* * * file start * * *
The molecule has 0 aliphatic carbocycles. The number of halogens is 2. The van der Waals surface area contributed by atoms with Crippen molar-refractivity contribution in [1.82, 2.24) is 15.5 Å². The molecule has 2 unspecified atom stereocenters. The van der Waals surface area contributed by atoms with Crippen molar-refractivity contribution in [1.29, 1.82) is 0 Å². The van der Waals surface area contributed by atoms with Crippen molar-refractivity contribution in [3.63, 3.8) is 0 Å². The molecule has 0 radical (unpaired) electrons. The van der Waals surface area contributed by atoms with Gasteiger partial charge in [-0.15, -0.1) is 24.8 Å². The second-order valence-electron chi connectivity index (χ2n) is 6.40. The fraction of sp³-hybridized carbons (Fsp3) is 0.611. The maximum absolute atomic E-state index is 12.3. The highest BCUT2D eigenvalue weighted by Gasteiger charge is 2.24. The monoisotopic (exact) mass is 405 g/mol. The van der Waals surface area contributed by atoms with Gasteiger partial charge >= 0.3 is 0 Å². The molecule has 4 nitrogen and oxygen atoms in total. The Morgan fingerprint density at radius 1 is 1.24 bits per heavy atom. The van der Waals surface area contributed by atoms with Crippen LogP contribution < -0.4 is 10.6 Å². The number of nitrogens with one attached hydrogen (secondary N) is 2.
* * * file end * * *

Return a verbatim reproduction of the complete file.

The molecule has 0 aliphatic carbocycles. The number of halogens is 2. The van der Waals surface area contributed by atoms with Crippen molar-refractivity contribution in [1.82, 2.24) is 15.5 Å². The molecule has 2 unspecified atom stereocenters. The van der Waals surface area contributed by atoms with Crippen molar-refractivity contribution in [1.29, 1.82) is 0 Å². The van der Waals surface area contributed by atoms with Crippen molar-refractivity contribution in [3.63, 3.8) is 0 Å². The molecule has 0 radical (unpaired) electrons. The van der Waals surface area contributed by atoms with Gasteiger partial charge in [-0.15, -0.1) is 24.8 Å². The second-order valence-electron chi connectivity index (χ2n) is 6.40. The fraction of sp³-hybridized carbons (Fsp3) is 0.611. The maximum absolute atomic E-state index is 12.3. The highest BCUT2D eigenvalue weighted by Gasteiger charge is 2.24. The monoisotopic (exact) mass is 405 g/mol. The van der Waals surface area contributed by atoms with Gasteiger partial charge >= 0.3 is 0 Å². The molecule has 4 nitrogen and oxygen atoms in total. The Morgan fingerprint density at radius 1 is 1.24 bits per heavy atom. The van der Waals surface area contributed by atoms with Crippen LogP contribution < -0.4 is 10.6 Å². The number of nitrogens with one attached hydrogen (secondary N) is 2.